TAIPEI, Taiwan, April 4, 2018 (Newswire.com) - According to official data published last week, the UK’s current account deficit decreased significantly in 2017. Burton Mills economists say this will go a long way to alleviating worries that Britain will have to depend on outside investors as Brexit approaches.
The Office for National Statistics also stated that, last year, the UK economy expanded at its slowest rate since 2012. Burton Mills economists say this low rate of growth meant that the UK economy was the weakest in the Group of Seven advanced countries in 2017 as the vote to exit the European Union had placed greater pressure on consumer budgets.
Burton Mills economists say that prospects are looking better in 2018 as growth in the services sector has improved and the effects of higher inflation on consumer spending are expected to ease in the coming months.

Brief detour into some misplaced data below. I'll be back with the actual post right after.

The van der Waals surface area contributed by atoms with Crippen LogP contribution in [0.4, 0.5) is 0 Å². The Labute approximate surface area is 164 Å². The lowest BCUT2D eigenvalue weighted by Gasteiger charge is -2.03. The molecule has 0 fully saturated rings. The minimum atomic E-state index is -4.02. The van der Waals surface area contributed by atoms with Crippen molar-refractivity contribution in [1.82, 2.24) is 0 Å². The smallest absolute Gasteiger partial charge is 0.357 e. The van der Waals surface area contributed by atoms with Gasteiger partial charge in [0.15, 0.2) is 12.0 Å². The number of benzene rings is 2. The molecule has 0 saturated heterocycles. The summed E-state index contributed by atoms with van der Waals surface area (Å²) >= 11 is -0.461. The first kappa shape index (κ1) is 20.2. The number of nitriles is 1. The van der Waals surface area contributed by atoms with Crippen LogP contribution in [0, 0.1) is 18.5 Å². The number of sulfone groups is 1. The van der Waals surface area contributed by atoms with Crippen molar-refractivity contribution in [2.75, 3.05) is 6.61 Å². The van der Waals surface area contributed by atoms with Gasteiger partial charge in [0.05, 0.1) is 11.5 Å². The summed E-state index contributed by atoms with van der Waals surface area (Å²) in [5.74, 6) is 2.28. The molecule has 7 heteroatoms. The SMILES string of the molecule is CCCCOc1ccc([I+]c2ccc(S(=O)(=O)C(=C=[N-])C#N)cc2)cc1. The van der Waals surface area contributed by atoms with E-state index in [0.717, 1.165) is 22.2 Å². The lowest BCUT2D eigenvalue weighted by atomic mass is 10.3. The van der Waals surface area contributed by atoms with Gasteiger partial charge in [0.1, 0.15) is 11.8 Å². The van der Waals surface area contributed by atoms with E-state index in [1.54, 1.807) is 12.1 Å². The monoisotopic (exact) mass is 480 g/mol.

Britain’s current account deficit stood at 18.4 billion pounds in final quarter of last year, less than consensus forecasts by economists with the third quarter’s shortfall being downwardly revised.
Burton Mills economists say the 2017 deficit ended at 4.1 percent of GDP, its lowest in 6 years and well below the record high of 5.8 percent in 2016.
Although the current account deficit is still too high for any real sense of comfort, Burton Mills economists say the reduction is welcome, adding that it was too early to predict a steady improvement in the deficit.
Britain’s official budget forecasters have warned that foreign investment sentiment could be negatively affected by a problematic Brexit.
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Source: Burton Mills